His music, which pioneered a combination of trap and tropes of mid-noughties emo – including emotionally excoriating lyrics about mental health – was the work of a young artist with a preternatural appreciation for melody and tone. He idolised Kurt Cobain and looked up to Future and Lil Wayne; he was an exemplar of a generation for whom tribal genre boundaries are an alien concept.
His melodramatic lyrics were often distinctly adolescent, but he matched them to understated music that displayed an astute arranger’s ear. His breakout hit ‘Lucid Dreams’ sampled Sting’s 1993 smash ‘Shape Of My Heart’; the original song’s co-writer Dominic Miller described the sample as “the most intelligent version of that riff that I’ve ever heard”.
Juice WLRD was born Jarad Higgins in Chicago in 1998. He didn’t attempt to claim that he’d experienced great hardship in childhood. In March he told NME that he’d been brought up by his mum (she was present during the interview), who did her best to keep him out of trouble. “I bounced between two houses,” he said. “I didn’t live [with my Dad] but I got a copy of them keys. Growing up was pretty easy.”
Like many of his emo-rap contemporaries – such and Lil Peep and XXXTentacion, both of whom died before they saw their 22nd birthdays – Higgins found fame on SoundCloud, circumventing the gatekeepers of the music industry by cultivating an audience on his own terms. ‘Lucid Dreams’, with its melancholic Spanish guitar refrain and timelessly overwrought lyrics (“Can’t take back the love that I gave you / It’s to the point where I love and I hate you”) has racked up almost a billion streams on Spotify.
Sting reportedly received 85 per cent of the track’s royalties. Higgins claimed the actual percentage was higher, but insisted that he didn’t care: “That song is so much more expensive than money and what money can buy. It’s so much more touching than what money could touch. That song really saved lives… Without Sting, this wouldn’t even be a song. I don’t really trip on money, especially with a song like that, with the reaction it’s had.”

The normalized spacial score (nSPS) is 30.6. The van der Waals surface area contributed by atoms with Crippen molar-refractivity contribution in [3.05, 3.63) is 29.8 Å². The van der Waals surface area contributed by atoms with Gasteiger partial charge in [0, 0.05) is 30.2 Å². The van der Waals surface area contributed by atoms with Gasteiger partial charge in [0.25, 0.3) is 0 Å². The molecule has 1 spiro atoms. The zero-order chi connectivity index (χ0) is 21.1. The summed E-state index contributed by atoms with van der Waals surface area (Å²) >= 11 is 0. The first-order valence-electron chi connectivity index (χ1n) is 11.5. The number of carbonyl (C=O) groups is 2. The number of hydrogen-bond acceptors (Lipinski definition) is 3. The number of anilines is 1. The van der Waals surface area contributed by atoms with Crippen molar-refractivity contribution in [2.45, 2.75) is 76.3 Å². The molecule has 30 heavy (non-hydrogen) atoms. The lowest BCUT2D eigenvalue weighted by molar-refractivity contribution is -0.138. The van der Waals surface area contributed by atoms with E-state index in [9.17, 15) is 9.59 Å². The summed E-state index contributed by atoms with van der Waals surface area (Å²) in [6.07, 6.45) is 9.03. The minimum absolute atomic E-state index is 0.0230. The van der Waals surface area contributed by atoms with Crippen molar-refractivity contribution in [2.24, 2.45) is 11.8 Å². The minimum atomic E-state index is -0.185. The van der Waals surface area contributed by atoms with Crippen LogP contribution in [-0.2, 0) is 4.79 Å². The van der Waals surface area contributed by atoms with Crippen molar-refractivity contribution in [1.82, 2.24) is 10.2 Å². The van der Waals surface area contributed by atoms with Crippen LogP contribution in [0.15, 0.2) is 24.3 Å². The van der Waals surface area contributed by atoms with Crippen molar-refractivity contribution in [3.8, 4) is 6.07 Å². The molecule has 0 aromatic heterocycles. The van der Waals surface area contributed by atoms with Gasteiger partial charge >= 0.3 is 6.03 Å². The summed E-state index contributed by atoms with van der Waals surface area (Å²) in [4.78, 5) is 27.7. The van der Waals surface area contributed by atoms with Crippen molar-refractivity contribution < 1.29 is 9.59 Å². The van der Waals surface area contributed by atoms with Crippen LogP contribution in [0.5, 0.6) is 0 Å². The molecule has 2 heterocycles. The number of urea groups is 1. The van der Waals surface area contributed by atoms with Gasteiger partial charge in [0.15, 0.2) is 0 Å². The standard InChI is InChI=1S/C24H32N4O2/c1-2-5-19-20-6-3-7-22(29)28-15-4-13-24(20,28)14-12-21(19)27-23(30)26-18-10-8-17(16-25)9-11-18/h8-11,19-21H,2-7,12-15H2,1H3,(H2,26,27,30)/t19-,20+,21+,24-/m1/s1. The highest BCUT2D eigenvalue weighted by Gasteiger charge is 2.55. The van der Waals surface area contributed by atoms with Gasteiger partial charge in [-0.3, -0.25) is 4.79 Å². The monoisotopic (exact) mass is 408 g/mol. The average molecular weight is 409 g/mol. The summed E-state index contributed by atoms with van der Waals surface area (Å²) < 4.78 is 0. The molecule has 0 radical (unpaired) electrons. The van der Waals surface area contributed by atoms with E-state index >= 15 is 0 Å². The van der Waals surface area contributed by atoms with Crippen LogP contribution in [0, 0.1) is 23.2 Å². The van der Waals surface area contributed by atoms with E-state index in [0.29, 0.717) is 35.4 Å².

His second album, ‘Death Race For Love’, topped the Billboard 200 and earlier this year he joined Nicki Minaj on a world tour of arenas. Despite his success, he never lost sight of the reason that he made music. “I don’t just [make emotional music] for myself,” he told NME. “I do it to help other people through their situations. I guess I supposedly save lives. People tell me all the time that I save their lives.” Higgins was, as it happens, also one of the sweetest and kindest people this writer has ever interviewed.
He was undoubtedly a positive role model for millions, but Juice WRLD wasn’t afraid of courting controversy and was often outspoken during his painfully short time in the spotlight. A lyric from the track ‘Yacht’, which made a crack about Drake’s secret child with the former porn actor Sophie Brussaux, was widely reported as a “diss”, though Higgins insisted it was more light-hearted than that, lamenting that the internet erases nuance.
He also tweeted in defence of Michael Jackson (“Rip to the legend Michael Jackson let the legend rest and his legacy stand”) and claimed that sexual abuse allegations against Bill Cosby were part of a conspiracy to prevent the comedian from acquiring a TV network.
Higgins had a loose friendship with XXXTentacion, who was accused of appalling domestic violence, and insisted that the media had been unfair to the fellow SoundCloud rapper: “Everybody has their mistakes. A mistake is a mistake. Some are more severe than others, but we’re no-one to judge the severity of someone’s mistake. As long as we doin’ wrong, as long as we sinnin’, you can’t judge nobody else’s mistakes.”
Like Lil Peep, Juice WRLD fell into problematic drug use, and was typically frank in song about his reliance on lean, a combination of codeine and soda; he called himself the “codeine Cobain” and on the 2018 track ‘Waiting For The Drugs To Hit Me’ rapped: “Codeine in my cup I carry it to every city.” He spent his NME interview sipping from a cup of Sprite and Listerine, though claimed to have curtailed his substance abuse.
This year he released songs with Ellie Goulding and BTS, an indication that Higgins had transcended SoundCloud to become a bonafide star. As with Lil Peep, who died from a drug overdose, and XXXTentacion, who was shot dead, headlines will obsess over the eerie prescience of Juice WRLD’s lyrics, preoccupied as they were with a sense of doom, predicting death at a young age.
What’s more important, though, is that these young men were using their music and social media to lay bare their emotional disarray. We should listen more closely.